Learning in the time of COVID-19: business almost as usual

Evgeny Shadchnev, CEO of software e-learning company Makers, on how coding bootcamps are creating a new generation of tech talent

We live in a digital world – and our role as a software bootcamp is to train and shape the future workforce.

While we enjoy training a full cohort, we also know that life can present challenges to that outcome.

This includes the unprecedented arrival of COVID-19. We’ve acted swiftly to protect the wellbeing of our students – and started distance learning. But we’ve always offered this option because long before the outbreak, we needed to help those who couldn’t come into the classroom due to their personal responsibilities. They included – and still include – the mid-career changing stay-at-home mum who needs to work her training around childcare, as well as the individuals who simply can’t afford to study in London for the duration of the programme.

Diversity is about widening the net in search of talent, and because diversity is at the heart of everything we do, we’ve always used technology to help people cope with the challenges of their circumstances, and to give them the chance to learn on their own terms. From apprenticeships, to video delivery to childcare facilities, this is what all 21st century learning centres should provide. We should be prepared for flexibility – and shouldn’t have to wait for a pandemic for it to come into its own.

Of course, we cannot downplay the significant threat posed by the virus and the strain it’s having on the NHS and mental health, largely thanks to the ongoing news flow that brings a daily dose of morbidity, mortality and response.

But there’s also an urgency to continue as best we can, and to view this time of crisis as an opportunity to continue learning and make the most of the time we have. If we have to train up our future workforce away from the classroom, then that’s what we must do.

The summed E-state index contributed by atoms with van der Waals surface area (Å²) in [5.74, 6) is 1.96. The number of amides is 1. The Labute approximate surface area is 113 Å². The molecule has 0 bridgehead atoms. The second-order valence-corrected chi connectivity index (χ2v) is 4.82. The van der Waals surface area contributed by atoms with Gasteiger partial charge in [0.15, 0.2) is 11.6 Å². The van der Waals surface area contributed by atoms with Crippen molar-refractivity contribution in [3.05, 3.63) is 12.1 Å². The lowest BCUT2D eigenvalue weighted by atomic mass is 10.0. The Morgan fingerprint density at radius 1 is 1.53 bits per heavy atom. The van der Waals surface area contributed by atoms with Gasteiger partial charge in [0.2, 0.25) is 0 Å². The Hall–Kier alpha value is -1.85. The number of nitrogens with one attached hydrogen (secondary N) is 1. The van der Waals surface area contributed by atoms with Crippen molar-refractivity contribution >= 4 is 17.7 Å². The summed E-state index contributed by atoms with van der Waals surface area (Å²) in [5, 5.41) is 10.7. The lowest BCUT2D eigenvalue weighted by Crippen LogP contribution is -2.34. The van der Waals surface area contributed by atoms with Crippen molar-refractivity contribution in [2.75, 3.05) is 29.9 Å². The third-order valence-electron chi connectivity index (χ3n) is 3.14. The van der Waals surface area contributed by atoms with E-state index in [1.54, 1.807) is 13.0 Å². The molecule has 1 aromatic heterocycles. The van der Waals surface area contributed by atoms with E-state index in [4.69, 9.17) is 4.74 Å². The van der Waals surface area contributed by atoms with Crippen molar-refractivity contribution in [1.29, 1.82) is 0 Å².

As of last week, all students are now being instructed remotely – and while it was initially challenging for most who started with in-class learning, the adjustment has been achieved fairly smoothly and it’s only due to the enabling factors of technology and committed teaching. I believe a big part of this successful continuity has been the ongoing focus on wellbeing. 

Emotional intelligence during remote delivery

This is critical for anyone running courses; how do you keep students emotionally nourished throughout the learning process?

Mental health is important – and we’ve always incorporated activities during our programme to ensure everyone stays strong and connected. In the classroom, we offer daily meditation, yoga and wellbeing coach sessions organised by our chief joy officer and break sessions to engage with others.

But achieving this is harder when everyone is remote learning and in isolation from their fellow trainees.  How we’ve prepared to overcome this challenge is by enforcing the following actions:

1:1 Holistic Coaching Sessions. If something is getting in the way of learning or wellbeing, students can send a message to Makers’ dedicated coach, who then sends an invite for a remote call, which happens via slack.

Daily Meditation continues as usual remotely in its regular time slot. The team sends a link for a virtual meditation room.

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Emotional Intelligence Curriculum is adapted for remote delivery and will proceed as normal.

Yoga takes place virtually via video link at the same time for everyone to take part in the comfort of their homes.

The #wellbeing slack channel is there to help keep everyone grounded, resilient and connected through this challenging time. The Makers team posts updates, resources and reminders frequently and invites students to interact and share as much as they wish.

When students are completing their coursework, trainers are encouraged to join links to ‘virtual water coolers’ for light-hearted discussions, as well as prompts for more in-depth sharing spaces to connect as students move through all this together.

If we can raise morale, anything is possible – and we are confident that with a positive state of mind, our temporary adjustment to our delivery model will result in the same quality of outcomes.

We are experienced in remote training, we’ve done it for five years, and we have many successful students who have trained remotely. This might be the first time we are training everyone offsite, and having to manage the emotional anxiety of COVID-19, but things are going well.

Inspiring others to learn from home during COVID-19

For anybody who’s been sitting on the fence about whether to learn to code, this is actually a great opportunity to learn remotely while quarantined during this unprecedented pandemic.

At a time of crisis, learning a new and valuable skill could be the distraction you need to get through this difficult time.

All of our lives have been altered temporarily as a result of COVID-19, but learning to code is even more life-changing and relevant to our digital world  – and, unlike the virus, will last a lifetime.

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